09.27.2016 | posted 1 year, 1 month ago
To See Now: Lines Of Sight By Carmen Herrera
Carmen Herrera has been known to say, “If you wait for your bus, your bus will come,” but few have waited longer than she. The artist was painting for decades before she made her first sale at 89. Now, at 101, Herrera is finally getting her due, via a stunning retrospective at the Whitney Museum of American Art.
Entitled “Carmen Herrera: Lines of Sight,” the survey includes roughly 50 works, spanning from 1948 to 1978, though there easily could have been more; to this day the artist can be found diligently painting a few blocks from Union Square, in the same studio that she’s lived and worked in for 45 years. However, it was during those three decades that Herrera developed and solidified her signature style; minimal, geometric paintings featuring sharp edges and vibrant colors. When viewed en masse on the Whitney’s spacious eighth floor, the work is simply breathtaking.
These days just about everybody seems to agree that Herrera is an artist whose position is solidified in the art history books of the future – her recent show at Lisson Gallery sold out, she now earns six-figure bids at auction and there’s even a documentary about her called The 100 Years Show available to stream on Netflix – but why did it take five decades for the art world to take notice? Unfortunately it had little if anything to do with her work; the artist was overlooked because she was a woman, and a Cuban woman at that. And while most artists would be infuriated by their friends and contemporaries, in Herrera’s case Barnett Newman and Leon Polk Smith, achieving success and notoriety while they worked in near-obscurity, Herrera maintained a steadfast patience which, at long last, has paid off.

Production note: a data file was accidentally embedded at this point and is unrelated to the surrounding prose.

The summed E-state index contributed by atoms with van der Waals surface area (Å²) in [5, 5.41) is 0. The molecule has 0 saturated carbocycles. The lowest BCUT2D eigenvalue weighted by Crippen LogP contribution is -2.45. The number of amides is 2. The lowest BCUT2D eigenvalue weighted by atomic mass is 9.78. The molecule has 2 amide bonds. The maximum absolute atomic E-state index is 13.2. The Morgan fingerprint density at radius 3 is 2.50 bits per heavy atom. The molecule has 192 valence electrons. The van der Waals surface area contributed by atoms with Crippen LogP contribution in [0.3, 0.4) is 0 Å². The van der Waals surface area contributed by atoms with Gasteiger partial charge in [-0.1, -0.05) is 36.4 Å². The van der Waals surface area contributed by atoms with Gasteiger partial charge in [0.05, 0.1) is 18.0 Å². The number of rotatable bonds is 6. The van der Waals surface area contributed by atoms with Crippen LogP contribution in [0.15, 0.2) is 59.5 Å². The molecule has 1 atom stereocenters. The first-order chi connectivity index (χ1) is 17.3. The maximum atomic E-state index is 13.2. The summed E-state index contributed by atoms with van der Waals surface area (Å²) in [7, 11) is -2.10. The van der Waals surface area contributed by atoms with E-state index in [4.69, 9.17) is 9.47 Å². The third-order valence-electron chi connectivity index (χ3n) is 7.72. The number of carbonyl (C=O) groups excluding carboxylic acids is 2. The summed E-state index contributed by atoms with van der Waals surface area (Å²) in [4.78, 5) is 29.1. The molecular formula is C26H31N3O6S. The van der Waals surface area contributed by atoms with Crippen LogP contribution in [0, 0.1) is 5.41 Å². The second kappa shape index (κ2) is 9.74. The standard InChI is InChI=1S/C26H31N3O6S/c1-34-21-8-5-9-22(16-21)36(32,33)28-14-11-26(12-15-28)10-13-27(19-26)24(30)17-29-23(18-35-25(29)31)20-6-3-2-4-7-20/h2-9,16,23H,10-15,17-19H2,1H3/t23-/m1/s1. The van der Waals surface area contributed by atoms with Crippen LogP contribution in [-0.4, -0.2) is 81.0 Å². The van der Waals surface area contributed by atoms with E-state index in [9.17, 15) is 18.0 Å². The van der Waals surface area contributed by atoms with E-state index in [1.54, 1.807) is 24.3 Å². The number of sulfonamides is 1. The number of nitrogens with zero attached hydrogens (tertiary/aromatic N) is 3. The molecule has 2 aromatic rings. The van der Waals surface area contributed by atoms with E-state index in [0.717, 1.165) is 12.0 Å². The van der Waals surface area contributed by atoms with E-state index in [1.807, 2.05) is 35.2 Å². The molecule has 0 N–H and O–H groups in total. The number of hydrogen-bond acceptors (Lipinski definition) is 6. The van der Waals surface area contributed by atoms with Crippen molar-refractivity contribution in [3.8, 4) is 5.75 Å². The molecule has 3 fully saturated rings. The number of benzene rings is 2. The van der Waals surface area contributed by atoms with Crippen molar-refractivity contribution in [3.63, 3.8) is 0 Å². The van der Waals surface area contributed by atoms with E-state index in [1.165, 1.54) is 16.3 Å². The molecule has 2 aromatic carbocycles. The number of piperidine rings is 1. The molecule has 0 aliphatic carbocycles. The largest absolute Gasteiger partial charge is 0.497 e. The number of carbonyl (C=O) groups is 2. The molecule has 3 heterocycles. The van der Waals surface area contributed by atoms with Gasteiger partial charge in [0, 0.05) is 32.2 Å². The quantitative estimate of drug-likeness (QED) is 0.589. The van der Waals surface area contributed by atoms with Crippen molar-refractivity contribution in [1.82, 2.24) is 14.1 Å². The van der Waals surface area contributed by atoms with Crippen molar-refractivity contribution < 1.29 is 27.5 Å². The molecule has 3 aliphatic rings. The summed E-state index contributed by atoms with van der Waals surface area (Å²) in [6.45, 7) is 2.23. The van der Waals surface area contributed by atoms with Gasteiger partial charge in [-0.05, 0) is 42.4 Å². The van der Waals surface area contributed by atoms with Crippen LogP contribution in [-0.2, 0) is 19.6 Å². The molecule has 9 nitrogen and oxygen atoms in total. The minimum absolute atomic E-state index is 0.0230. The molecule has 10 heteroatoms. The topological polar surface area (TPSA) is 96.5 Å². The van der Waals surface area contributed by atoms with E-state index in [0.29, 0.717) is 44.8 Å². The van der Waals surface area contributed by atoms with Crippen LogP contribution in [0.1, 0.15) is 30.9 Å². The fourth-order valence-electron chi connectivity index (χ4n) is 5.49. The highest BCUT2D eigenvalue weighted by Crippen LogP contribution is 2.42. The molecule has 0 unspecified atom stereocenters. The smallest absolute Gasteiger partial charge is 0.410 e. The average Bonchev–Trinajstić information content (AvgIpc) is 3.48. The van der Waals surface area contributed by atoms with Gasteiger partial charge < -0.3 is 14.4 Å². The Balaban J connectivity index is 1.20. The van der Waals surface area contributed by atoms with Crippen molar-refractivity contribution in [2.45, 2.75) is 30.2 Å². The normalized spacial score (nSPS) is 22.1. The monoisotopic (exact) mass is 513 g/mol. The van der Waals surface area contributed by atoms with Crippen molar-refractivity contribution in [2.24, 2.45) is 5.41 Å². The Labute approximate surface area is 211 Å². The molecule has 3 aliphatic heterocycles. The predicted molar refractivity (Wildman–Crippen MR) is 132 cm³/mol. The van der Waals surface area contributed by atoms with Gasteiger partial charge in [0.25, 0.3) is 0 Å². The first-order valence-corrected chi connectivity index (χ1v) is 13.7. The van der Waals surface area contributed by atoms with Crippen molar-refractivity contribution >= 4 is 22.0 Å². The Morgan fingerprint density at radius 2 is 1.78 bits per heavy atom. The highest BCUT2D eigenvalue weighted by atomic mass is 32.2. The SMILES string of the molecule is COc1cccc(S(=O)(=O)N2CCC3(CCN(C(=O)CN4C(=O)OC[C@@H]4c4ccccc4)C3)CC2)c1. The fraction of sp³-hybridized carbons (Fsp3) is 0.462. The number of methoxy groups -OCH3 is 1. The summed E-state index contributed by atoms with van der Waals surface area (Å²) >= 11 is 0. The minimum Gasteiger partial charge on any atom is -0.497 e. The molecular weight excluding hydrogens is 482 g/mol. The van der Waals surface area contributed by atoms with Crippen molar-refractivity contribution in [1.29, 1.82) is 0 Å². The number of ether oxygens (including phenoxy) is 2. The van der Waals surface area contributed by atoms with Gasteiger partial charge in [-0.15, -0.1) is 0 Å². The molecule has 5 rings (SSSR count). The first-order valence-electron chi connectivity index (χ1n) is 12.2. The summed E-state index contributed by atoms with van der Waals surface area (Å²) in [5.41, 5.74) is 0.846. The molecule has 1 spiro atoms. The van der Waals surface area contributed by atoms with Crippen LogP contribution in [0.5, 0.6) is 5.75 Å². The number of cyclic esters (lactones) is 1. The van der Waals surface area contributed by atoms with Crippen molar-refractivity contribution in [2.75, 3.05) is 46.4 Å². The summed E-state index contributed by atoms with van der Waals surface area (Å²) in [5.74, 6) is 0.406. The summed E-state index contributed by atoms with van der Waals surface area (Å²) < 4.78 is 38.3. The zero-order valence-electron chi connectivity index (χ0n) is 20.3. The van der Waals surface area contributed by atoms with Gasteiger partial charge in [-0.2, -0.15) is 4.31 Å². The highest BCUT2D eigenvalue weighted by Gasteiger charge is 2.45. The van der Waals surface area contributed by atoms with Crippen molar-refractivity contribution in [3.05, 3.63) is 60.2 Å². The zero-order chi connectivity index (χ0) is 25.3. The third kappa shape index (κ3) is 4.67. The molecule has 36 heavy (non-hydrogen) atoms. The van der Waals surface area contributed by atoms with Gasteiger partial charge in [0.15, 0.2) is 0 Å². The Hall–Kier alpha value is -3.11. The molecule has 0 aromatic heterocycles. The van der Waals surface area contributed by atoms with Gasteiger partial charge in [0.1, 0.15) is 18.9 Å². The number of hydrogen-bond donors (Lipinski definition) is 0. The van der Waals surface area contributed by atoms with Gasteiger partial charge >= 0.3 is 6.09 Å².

“Lines of Sight” is broken into three sections, presented in chronological order. The first highlights paintings she made during her formative years in Paris, where she lived with her late husband, an American English teacher named Jesse Loewenthal. Here we see Herrera playing with different types of abstraction. The work is busier and colorful. The second section, including works from 1959-71, showcases the artist using the shape of the canvas as a tool as she explores ideas of space and composition. The last section, featuring works from the 60s and 70s, shows a mastery of her unique visual language. The pieces are sparse and confident, featuring only two colors or, in some case, just one, accented only by the bare canvas.
More than anything, Herrera’s retrospective illustrates that the artist deserves mention in the same breath of her male contemporaries. Her heartwarming story is one that an impatient crop of millennial artists ought to take note of. Carmen Herrera is the living embodiment of the age-old saying: Good things come to those who wait.
Carmen Herrera: Lines Of Sight will be on display at The Whitney Museum of American Art until Jan 2, 2017.
Words by Allyson Shiffman